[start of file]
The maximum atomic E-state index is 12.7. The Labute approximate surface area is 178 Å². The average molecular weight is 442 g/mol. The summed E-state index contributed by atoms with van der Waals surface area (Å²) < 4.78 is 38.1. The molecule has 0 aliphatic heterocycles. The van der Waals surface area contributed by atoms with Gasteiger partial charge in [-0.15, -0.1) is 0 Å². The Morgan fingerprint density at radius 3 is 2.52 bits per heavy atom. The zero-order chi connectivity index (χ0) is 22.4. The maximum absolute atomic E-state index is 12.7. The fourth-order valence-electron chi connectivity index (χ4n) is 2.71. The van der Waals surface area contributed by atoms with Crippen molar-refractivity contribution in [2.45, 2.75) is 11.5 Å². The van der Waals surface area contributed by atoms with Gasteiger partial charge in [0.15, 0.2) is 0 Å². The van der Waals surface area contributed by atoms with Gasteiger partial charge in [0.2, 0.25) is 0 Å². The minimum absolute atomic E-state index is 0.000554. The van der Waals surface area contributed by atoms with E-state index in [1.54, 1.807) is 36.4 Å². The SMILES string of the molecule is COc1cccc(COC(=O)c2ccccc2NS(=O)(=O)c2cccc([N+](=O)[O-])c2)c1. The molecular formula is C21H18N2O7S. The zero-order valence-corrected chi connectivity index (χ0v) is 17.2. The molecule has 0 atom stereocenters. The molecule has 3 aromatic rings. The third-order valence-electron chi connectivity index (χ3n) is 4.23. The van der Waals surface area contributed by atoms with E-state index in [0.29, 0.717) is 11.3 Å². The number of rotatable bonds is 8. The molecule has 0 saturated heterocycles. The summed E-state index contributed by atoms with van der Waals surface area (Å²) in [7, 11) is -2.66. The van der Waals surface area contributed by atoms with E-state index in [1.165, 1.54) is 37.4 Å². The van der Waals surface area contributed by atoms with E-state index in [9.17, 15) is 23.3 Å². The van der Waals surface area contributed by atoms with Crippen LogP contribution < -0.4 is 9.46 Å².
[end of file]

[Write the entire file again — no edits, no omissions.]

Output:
The maximum atomic E-state index is 12.7. The Labute approximate surface area is 178 Å². The average molecular weight is 442 g/mol. The summed E-state index contributed by atoms with van der Waals surface area (Å²) < 4.78 is 38.1. The molecule has 0 aliphatic heterocycles. The van der Waals surface area contributed by atoms with Gasteiger partial charge in [-0.15, -0.1) is 0 Å². The Morgan fingerprint density at radius 3 is 2.52 bits per heavy atom. The zero-order chi connectivity index (χ0) is 22.4. The maximum absolute atomic E-state index is 12.7. The fourth-order valence-electron chi connectivity index (χ4n) is 2.71. The van der Waals surface area contributed by atoms with Crippen molar-refractivity contribution in [2.45, 2.75) is 11.5 Å². The van der Waals surface area contributed by atoms with Gasteiger partial charge in [0.15, 0.2) is 0 Å². The van der Waals surface area contributed by atoms with Gasteiger partial charge in [0.2, 0.25) is 0 Å². The minimum absolute atomic E-state index is 0.000554. The van der Waals surface area contributed by atoms with E-state index in [1.54, 1.807) is 36.4 Å². The SMILES string of the molecule is COc1cccc(COC(=O)c2ccccc2NS(=O)(=O)c2cccc([N+](=O)[O-])c2)c1. The molecular formula is C21H18N2O7S. The zero-order valence-corrected chi connectivity index (χ0v) is 17.2. The molecule has 0 atom stereocenters. The molecule has 3 aromatic rings. The third-order valence-electron chi connectivity index (χ3n) is 4.23. The van der Waals surface area contributed by atoms with E-state index in [0.29, 0.717) is 11.3 Å². The number of rotatable bonds is 8. The molecule has 0 saturated heterocycles. The summed E-state index contributed by atoms with van der Waals surface area (Å²) in [7, 11) is -2.66. The van der Waals surface area contributed by atoms with E-state index in [1.165, 1.54) is 37.4 Å². The van der Waals surface area contributed by atoms with E-state index in [9.17, 15) is 23.3 Å². The van der Waals surface area contributed by atoms with Crippen LogP contribution < -0.4 is 9.46 Å².